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'Writing is anti-social'

Navroze Contractor's first book, "Dreams of the Dragon's Children", is an account of his experiences in China decades ago

"I find it very boring to read what I have written," says Navroze Contractor, award winning cinematographer and author of "Dreams of the Dragon's Children", who was in the city for a reading of his book. "In fact, when my editor sent me the proof with corrections, I just sent it back saying, `It's fine'. I just hope it is fine."

Contractor's first book, "Dreams of the Dragon's Children" recounts his experiences in China in the mid-eighties as part of a team to make a film on the hopes and aspirations of the country's young people. Two decades later, Contractor has decided to write about daily life in Deng's China — why? "Why not?" he shoots back with a kind of Wodehousian logic, adding, "The book may be dated, but it's still relevant." The book is well written, no flowing prose or sophisticated style. Instead, it tells a story — of people, their lives, the filming, the routine, the unusual — simply and effectively, making you want to finish it at one sitting. "I'm not really a writer. And I find writing a very anti-social activity, especially for me — I'm used to working with at least 50 other people in a film unit, but while writing, you're alone," says Contractor. But he adds that writing gives one more time to rework impressions and re-organise thoughts. "You can run downstairs and write down something you've suddenly remembered. But in the journalistic kind of photography that I enjoy best, once the shutter clicks there is no going back," he says.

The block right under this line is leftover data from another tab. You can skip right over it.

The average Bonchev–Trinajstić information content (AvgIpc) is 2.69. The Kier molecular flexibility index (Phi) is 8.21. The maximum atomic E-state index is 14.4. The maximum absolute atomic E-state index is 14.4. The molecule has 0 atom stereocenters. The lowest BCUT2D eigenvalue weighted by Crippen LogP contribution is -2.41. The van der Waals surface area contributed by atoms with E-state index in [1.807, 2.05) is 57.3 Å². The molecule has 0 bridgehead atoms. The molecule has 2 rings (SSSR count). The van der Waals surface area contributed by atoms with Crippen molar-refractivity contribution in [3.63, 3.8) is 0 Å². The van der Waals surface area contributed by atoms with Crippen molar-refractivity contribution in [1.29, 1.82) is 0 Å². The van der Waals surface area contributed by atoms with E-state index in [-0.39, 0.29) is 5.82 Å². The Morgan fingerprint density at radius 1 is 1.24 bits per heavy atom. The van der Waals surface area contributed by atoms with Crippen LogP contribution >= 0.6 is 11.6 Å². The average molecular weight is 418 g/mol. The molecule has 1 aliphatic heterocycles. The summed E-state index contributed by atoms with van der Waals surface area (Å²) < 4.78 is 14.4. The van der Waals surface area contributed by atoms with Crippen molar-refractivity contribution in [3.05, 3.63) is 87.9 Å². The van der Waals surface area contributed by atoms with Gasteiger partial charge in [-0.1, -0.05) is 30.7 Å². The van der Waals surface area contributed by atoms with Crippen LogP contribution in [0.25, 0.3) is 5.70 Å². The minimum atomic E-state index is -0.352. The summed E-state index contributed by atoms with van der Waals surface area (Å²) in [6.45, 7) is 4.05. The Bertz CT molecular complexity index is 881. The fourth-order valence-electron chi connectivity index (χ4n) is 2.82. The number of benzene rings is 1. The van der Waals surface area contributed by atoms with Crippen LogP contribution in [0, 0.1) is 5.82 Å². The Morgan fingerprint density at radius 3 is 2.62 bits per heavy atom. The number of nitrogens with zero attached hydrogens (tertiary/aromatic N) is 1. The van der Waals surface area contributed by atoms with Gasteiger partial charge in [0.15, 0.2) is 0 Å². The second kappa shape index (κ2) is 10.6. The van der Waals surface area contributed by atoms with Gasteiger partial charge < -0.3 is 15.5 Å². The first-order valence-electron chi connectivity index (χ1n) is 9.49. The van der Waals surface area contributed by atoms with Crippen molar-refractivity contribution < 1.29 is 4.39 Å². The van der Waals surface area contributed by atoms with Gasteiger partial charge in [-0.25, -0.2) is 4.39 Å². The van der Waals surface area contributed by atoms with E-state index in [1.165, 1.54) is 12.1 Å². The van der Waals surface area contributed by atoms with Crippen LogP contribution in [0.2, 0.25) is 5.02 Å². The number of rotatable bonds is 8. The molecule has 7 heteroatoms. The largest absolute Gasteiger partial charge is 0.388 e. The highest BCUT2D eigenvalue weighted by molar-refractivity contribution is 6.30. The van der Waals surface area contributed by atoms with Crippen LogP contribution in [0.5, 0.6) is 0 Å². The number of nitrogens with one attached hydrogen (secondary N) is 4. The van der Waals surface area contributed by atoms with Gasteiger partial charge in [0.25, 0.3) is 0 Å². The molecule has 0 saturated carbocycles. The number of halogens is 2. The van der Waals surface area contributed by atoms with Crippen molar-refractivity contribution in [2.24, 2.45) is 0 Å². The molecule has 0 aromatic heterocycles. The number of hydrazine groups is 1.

His book is full of simple descriptions and astute observations that probably would not mean much if one saw them, but seem so much the way he writes them. "As a filmmaker, you hear and see little things, notice subtle body language, lighting... it all helps. Writing is not that much different — it just requires a different kind of discipline." Contractor says he was very excited to travel to China since he had been one of the types who "attended meetings in the late 60s with Mao's Red Book in my pocket. I had only read about China till then. Once I was there — nothing is ever better or worse than what you expect. It's always different and that is where the excitement lies." His enthusiasm is apparent throughout the book, which is written like a daily journal.

He's passionate about cars, motorcycles and jazz music — not necessarily in that order. He has had several shows of his still photographs and his collection of jazz musicians is on display at the Smithsonian Museum in Washington DC. He plans to travel to Vietnam for his second book, plays the drums and the ghatam, collects CDs and LPs ("I have a collection of about 1,000 CDs and 1,700 LPs), always wanted to be a still photographer "from the time I was a little boy", doesn't read much fiction, loves the work of directors Bernado Bertolucci and Lazlo Kovacs and believes that the U.S. will never have a woman president in his lifetime (he's 59 now) because "they are more chauvinistic than us in different ways, though."


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